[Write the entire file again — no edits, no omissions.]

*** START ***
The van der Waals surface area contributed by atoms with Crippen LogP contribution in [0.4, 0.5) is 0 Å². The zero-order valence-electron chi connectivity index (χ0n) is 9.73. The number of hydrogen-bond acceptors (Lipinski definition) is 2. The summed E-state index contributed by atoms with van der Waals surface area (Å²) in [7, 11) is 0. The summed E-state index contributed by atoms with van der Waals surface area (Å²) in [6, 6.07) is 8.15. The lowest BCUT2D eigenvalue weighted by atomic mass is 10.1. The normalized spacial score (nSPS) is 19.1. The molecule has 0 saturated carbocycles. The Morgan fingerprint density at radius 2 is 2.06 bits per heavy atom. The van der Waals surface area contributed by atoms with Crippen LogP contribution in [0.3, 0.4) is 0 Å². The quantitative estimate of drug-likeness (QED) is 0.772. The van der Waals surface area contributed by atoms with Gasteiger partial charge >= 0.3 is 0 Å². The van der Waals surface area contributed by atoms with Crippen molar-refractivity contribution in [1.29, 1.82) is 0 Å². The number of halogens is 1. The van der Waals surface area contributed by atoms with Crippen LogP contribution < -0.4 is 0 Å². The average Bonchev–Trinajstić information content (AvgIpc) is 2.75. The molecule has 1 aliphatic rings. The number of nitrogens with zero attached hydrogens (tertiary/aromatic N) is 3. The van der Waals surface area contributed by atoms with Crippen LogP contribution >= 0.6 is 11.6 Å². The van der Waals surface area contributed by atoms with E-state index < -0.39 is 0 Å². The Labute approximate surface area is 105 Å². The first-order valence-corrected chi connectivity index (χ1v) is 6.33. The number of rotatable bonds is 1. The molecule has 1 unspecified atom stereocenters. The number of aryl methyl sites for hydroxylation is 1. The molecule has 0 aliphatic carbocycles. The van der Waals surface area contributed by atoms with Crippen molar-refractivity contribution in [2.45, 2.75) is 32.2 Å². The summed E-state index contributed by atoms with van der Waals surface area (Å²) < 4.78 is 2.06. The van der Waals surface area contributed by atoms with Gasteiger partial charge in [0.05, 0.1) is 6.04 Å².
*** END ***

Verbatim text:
The van der Waals surface area contributed by atoms with Crippen LogP contribution in [0.4, 0.5) is 0 Å². The zero-order valence-electron chi connectivity index (χ0n) is 9.73. The number of hydrogen-bond acceptors (Lipinski definition) is 2. The summed E-state index contributed by atoms with van der Waals surface area (Å²) in [7, 11) is 0. The summed E-state index contributed by atoms with van der Waals surface area (Å²) in [6, 6.07) is 8.15. The lowest BCUT2D eigenvalue weighted by atomic mass is 10.1. The normalized spacial score (nSPS) is 19.1. The molecule has 0 saturated carbocycles. The Morgan fingerprint density at radius 2 is 2.06 bits per heavy atom. The van der Waals surface area contributed by atoms with Crippen LogP contribution in [0.3, 0.4) is 0 Å². The quantitative estimate of drug-likeness (QED) is 0.772. The van der Waals surface area contributed by atoms with Gasteiger partial charge >= 0.3 is 0 Å². The van der Waals surface area contributed by atoms with Crippen molar-refractivity contribution in [1.29, 1.82) is 0 Å². The number of halogens is 1. The van der Waals surface area contributed by atoms with Crippen LogP contribution < -0.4 is 0 Å². The average Bonchev–Trinajstić information content (AvgIpc) is 2.75. The molecule has 1 aliphatic rings. The number of nitrogens with zero attached hydrogens (tertiary/aromatic N) is 3. The van der Waals surface area contributed by atoms with Crippen LogP contribution >= 0.6 is 11.6 Å². The van der Waals surface area contributed by atoms with E-state index < -0.39 is 0 Å². The Labute approximate surface area is 105 Å². The first-order valence-corrected chi connectivity index (χ1v) is 6.33. The number of rotatable bonds is 1. The molecule has 1 unspecified atom stereocenters. The number of aryl methyl sites for hydroxylation is 1. The molecule has 0 aliphatic carbocycles. The van der Waals surface area contributed by atoms with Crippen molar-refractivity contribution in [2.45, 2.75) is 32.2 Å². The summed E-state index contributed by atoms with van der Waals surface area (Å²) < 4.78 is 2.06. The van der Waals surface area contributed by atoms with Gasteiger partial charge in [0.05, 0.1) is 6.04 Å².